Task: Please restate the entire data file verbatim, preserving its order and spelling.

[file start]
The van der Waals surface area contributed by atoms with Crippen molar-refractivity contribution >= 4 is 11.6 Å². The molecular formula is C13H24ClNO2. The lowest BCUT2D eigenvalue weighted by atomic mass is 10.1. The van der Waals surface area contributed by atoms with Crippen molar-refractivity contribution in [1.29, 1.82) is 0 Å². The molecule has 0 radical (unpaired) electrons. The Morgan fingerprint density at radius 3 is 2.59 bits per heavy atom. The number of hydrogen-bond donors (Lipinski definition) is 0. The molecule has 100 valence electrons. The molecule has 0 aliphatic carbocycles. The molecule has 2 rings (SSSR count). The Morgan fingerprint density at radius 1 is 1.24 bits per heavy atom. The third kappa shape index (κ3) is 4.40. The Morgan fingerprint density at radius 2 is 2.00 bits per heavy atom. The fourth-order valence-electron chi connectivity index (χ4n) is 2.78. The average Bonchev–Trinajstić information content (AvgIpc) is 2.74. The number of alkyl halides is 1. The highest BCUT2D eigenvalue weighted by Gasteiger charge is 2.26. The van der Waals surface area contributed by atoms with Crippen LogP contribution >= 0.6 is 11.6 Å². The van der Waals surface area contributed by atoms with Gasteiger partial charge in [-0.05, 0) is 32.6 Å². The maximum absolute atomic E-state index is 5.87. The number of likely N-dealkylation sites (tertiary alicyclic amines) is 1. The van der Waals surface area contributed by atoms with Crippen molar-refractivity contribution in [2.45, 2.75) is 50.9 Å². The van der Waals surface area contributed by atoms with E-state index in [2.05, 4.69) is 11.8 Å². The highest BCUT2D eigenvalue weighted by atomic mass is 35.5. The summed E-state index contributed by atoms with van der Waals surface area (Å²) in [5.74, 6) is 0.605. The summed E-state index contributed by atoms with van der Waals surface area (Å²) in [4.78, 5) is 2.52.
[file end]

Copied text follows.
The van der Waals surface area contributed by atoms with Crippen molar-refractivity contribution >= 4 is 11.6 Å². The molecular formula is C13H24ClNO2. The lowest BCUT2D eigenvalue weighted by atomic mass is 10.1. The van der Waals surface area contributed by atoms with Crippen molar-refractivity contribution in [1.29, 1.82) is 0 Å². The molecule has 0 radical (unpaired) electrons. The Morgan fingerprint density at radius 3 is 2.59 bits per heavy atom. The number of hydrogen-bond donors (Lipinski definition) is 0. The molecule has 100 valence electrons. The molecule has 0 aliphatic carbocycles. The molecule has 2 rings (SSSR count). The Morgan fingerprint density at radius 1 is 1.24 bits per heavy atom. The third kappa shape index (κ3) is 4.40. The Morgan fingerprint density at radius 2 is 2.00 bits per heavy atom. The fourth-order valence-electron chi connectivity index (χ4n) is 2.78. The average Bonchev–Trinajstić information content (AvgIpc) is 2.74. The number of alkyl halides is 1. The highest BCUT2D eigenvalue weighted by Gasteiger charge is 2.26. The van der Waals surface area contributed by atoms with Crippen LogP contribution >= 0.6 is 11.6 Å². The van der Waals surface area contributed by atoms with Gasteiger partial charge in [-0.05, 0) is 32.6 Å². The maximum absolute atomic E-state index is 5.87. The number of likely N-dealkylation sites (tertiary alicyclic amines) is 1. The van der Waals surface area contributed by atoms with Crippen molar-refractivity contribution in [2.45, 2.75) is 50.9 Å². The van der Waals surface area contributed by atoms with E-state index in [2.05, 4.69) is 11.8 Å². The highest BCUT2D eigenvalue weighted by atomic mass is 35.5. The summed E-state index contributed by atoms with van der Waals surface area (Å²) in [5.74, 6) is 0.605. The summed E-state index contributed by atoms with van der Waals surface area (Å²) in [4.78, 5) is 2.52.